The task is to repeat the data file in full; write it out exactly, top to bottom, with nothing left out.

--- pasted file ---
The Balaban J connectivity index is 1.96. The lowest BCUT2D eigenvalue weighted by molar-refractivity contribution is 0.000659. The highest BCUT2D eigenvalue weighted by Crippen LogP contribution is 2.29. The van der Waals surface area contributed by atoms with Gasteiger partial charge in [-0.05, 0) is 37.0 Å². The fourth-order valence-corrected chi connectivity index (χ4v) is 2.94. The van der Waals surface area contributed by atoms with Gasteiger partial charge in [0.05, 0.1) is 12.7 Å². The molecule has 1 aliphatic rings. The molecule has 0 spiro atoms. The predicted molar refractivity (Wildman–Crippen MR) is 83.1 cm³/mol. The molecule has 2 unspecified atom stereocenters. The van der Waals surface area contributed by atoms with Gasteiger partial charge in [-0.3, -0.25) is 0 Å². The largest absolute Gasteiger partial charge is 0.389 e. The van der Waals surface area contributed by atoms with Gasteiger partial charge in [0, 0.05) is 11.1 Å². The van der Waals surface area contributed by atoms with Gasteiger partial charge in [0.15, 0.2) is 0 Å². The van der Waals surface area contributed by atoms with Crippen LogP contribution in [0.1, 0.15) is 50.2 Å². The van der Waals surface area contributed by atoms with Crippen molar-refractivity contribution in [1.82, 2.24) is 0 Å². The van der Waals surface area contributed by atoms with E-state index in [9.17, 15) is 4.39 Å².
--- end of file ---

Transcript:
The Balaban J connectivity index is 1.96. The lowest BCUT2D eigenvalue weighted by molar-refractivity contribution is 0.000659. The highest BCUT2D eigenvalue weighted by Crippen LogP contribution is 2.29. The van der Waals surface area contributed by atoms with Gasteiger partial charge in [-0.05, 0) is 37.0 Å². The fourth-order valence-corrected chi connectivity index (χ4v) is 2.94. The van der Waals surface area contributed by atoms with Gasteiger partial charge in [0.05, 0.1) is 12.7 Å². The molecule has 1 aliphatic rings. The molecule has 0 spiro atoms. The predicted molar refractivity (Wildman–Crippen MR) is 83.1 cm³/mol. The molecule has 2 unspecified atom stereocenters. The van der Waals surface area contributed by atoms with Gasteiger partial charge in [-0.3, -0.25) is 0 Å². The largest absolute Gasteiger partial charge is 0.389 e. The van der Waals surface area contributed by atoms with Gasteiger partial charge in [0, 0.05) is 11.1 Å². The van der Waals surface area contributed by atoms with Gasteiger partial charge in [0.15, 0.2) is 0 Å². The van der Waals surface area contributed by atoms with Crippen LogP contribution in [0.1, 0.15) is 50.2 Å². The van der Waals surface area contributed by atoms with Crippen molar-refractivity contribution in [1.82, 2.24) is 0 Å². The van der Waals surface area contributed by atoms with E-state index in [9.17, 15) is 4.39 Å².